# 10.13: Recursive Functions

$$\newcommand{\vecs}{\overset { \rightharpoonup} {\mathbf{#1}} }$$ $$\newcommand{\vecd}{\overset{-\!-\!\rightharpoonup}{\vphantom{a}\smash {#1}}}$$$$\newcommand{\id}{\mathrm{id}}$$ $$\newcommand{\Span}{\mathrm{span}}$$ $$\newcommand{\kernel}{\mathrm{null}\,}$$ $$\newcommand{\range}{\mathrm{range}\,}$$ $$\newcommand{\RealPart}{\mathrm{Re}}$$ $$\newcommand{\ImaginaryPart}{\mathrm{Im}}$$ $$\newcommand{\Argument}{\mathrm{Arg}}$$ $$\newcommand{\norm}{\| #1 \|}$$ $$\newcommand{\inner}{\langle #1, #2 \rangle}$$ $$\newcommand{\Span}{\mathrm{span}}$$ $$\newcommand{\id}{\mathrm{id}}$$ $$\newcommand{\Span}{\mathrm{span}}$$ $$\newcommand{\kernel}{\mathrm{null}\,}$$ $$\newcommand{\range}{\mathrm{range}\,}$$ $$\newcommand{\RealPart}{\mathrm{Re}}$$ $$\newcommand{\ImaginaryPart}{\mathrm{Im}}$$ $$\newcommand{\Argument}{\mathrm{Arg}}$$ $$\newcommand{\norm}{\| #1 \|}$$ $$\newcommand{\inner}{\langle #1, #2 \rangle}$$ $$\newcommand{\Span}{\mathrm{span}}$$$$\newcommand{\AA}{\unicode[.8,0]{x212B}}$$

Before you can learn how the floodFill() function works, you need to learn about recursion. Recursion is a simple concept: A recursive function is just a function that calls itself, like the one in the following program:

def passFortyTwoWhenYouCallThisFunction(param): print('Start of function.')
if param != 42:
print('You did not pass 42 when you called this function.')
print('Fine. I will do it myself.')
passFortyTwoWhenYouCallThisFunction(42) # this is the recursive call
if param == 42:
print('Thank you for passing 42 when you called this function.')
print('End of function.')

passFortyTwoWhenYouCallThisFunction(41)


(In your own programs, don’t make functions have names as long as passFortyTwoWhenYouCallThisFunction(). I’m just being stupid and silly. Stupilly.)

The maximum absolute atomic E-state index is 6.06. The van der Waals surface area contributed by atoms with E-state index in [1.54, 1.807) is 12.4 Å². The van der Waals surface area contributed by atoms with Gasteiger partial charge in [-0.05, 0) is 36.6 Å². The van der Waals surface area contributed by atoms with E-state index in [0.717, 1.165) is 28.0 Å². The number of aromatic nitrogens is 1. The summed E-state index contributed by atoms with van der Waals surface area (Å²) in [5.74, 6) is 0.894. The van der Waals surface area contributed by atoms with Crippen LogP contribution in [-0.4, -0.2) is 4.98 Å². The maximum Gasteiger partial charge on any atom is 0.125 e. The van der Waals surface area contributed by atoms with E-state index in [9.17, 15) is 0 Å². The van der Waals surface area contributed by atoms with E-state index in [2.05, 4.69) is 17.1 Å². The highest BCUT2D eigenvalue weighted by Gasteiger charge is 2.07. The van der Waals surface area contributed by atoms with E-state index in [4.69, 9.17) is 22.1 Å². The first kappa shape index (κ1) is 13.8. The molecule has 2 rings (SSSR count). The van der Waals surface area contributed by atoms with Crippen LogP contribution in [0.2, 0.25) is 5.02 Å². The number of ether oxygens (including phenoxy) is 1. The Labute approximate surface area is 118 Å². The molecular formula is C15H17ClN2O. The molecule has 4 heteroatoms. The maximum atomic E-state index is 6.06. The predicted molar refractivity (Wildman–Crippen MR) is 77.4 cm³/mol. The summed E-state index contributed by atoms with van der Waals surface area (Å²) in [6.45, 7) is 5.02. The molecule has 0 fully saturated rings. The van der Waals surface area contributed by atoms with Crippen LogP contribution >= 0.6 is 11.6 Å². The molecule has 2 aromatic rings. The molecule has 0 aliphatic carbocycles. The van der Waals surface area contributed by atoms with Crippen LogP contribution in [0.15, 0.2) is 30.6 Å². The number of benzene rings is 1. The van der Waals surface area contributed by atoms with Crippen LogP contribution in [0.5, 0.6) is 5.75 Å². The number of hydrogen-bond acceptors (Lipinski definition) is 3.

When you run this program, the function gets defined when the def statement on line 1 executes. The next line of code that is executed is line 10, which calls passFortyTwoWhenYouCallThisFunction() and passes (gasp!) 41. As a result, the function calls itself on line 5 and passes 42. We call this call the recursive call.

This is what our program outputs:

Start of function.
You did not pass 42 when you called this function.
Fine. I will do it myself.
Start of function.
Thank you for passing 42 when you called this function.
End of function.
End of function.


Notice that the "Start of function." and "End of function." text appears twice. Let’s figure out what exactly happens and what order it happens in.

On line 10, the function is called and 41 is passed for the param parameter. Line 2 prints out "Start of function.". The condition on line 3 will be True (since 41 != 42) so Line 3 and 4 will print out their messages. Line 5 will then make a call, recursively, to the function and passes 42 for the param parameter. So execution starts on line B again and prints out "Start of function.". Line 3’s condition this time is False, so it skips to line 6 and finds that condition to be True. This causes line 7 to be called and displays "Thank you..." on the screen. Then the last line of the function, line 8, will execute to print out ―End of function.‖ and the function returns to the line that called it.

But remember, the line of code that called the function was line 5. And in this original call, param was set to 41. The code goes down to line G and checks the condition, which is False (since 41 == 42 is False) so it skips the print() call on line 7. Instead, it runs the print() call on line 8 which makes "End of function." display for a second time.

Since it has reached the end of the function, it returns to the line of code that called this function call, which was line 10. There are no more lines of code after line 10, so the program terminates.

Note that local variables are not just local to the function, but to a specific call of the function.

10.13: Recursive Functions is shared under a CC BY-NC-SA 3.0 license and was authored, remixed, and/or curated by LibreTexts.